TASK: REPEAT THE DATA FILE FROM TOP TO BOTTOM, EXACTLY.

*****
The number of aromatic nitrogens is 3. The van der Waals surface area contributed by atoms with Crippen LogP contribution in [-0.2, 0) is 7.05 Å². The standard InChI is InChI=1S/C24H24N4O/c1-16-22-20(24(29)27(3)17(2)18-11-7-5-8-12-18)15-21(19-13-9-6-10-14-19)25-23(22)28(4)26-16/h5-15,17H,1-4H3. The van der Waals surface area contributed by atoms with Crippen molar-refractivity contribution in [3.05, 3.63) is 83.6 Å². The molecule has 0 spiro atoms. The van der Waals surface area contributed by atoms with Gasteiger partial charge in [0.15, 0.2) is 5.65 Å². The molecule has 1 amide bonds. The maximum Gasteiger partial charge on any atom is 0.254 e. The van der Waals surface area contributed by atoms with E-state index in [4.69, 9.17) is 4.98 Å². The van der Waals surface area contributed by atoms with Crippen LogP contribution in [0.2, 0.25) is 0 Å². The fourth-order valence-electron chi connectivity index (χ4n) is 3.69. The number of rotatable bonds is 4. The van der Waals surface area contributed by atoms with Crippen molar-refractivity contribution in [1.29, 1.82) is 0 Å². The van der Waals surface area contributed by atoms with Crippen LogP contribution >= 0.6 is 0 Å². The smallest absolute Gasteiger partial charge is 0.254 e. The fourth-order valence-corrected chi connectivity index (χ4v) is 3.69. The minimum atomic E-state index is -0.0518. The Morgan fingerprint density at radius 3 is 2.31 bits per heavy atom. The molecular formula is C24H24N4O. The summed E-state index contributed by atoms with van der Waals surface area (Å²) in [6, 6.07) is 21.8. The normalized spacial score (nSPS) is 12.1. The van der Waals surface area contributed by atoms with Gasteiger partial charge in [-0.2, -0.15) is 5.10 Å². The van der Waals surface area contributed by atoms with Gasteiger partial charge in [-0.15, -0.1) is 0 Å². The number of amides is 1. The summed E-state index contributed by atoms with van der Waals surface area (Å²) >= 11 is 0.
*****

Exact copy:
The number of aromatic nitrogens is 3. The van der Waals surface area contributed by atoms with Crippen LogP contribution in [-0.2, 0) is 7.05 Å². The standard InChI is InChI=1S/C24H24N4O/c1-16-22-20(24(29)27(3)17(2)18-11-7-5-8-12-18)15-21(19-13-9-6-10-14-19)25-23(22)28(4)26-16/h5-15,17H,1-4H3. The van der Waals surface area contributed by atoms with Crippen molar-refractivity contribution in [3.05, 3.63) is 83.6 Å². The molecule has 0 spiro atoms. The van der Waals surface area contributed by atoms with Gasteiger partial charge in [0.15, 0.2) is 5.65 Å². The molecule has 1 amide bonds. The maximum Gasteiger partial charge on any atom is 0.254 e. The van der Waals surface area contributed by atoms with E-state index in [4.69, 9.17) is 4.98 Å². The van der Waals surface area contributed by atoms with Crippen LogP contribution in [0.2, 0.25) is 0 Å². The fourth-order valence-electron chi connectivity index (χ4n) is 3.69. The number of rotatable bonds is 4. The van der Waals surface area contributed by atoms with Crippen molar-refractivity contribution in [1.29, 1.82) is 0 Å². The van der Waals surface area contributed by atoms with Crippen LogP contribution >= 0.6 is 0 Å². The smallest absolute Gasteiger partial charge is 0.254 e. The fourth-order valence-corrected chi connectivity index (χ4v) is 3.69. The minimum atomic E-state index is -0.0518. The Morgan fingerprint density at radius 3 is 2.31 bits per heavy atom. The molecular formula is C24H24N4O. The summed E-state index contributed by atoms with van der Waals surface area (Å²) in [6, 6.07) is 21.8. The normalized spacial score (nSPS) is 12.1. The van der Waals surface area contributed by atoms with Gasteiger partial charge in [-0.2, -0.15) is 5.10 Å². The van der Waals surface area contributed by atoms with Gasteiger partial charge in [-0.15, -0.1) is 0 Å². The number of amides is 1. The summed E-state index contributed by atoms with van der Waals surface area (Å²) >= 11 is 0.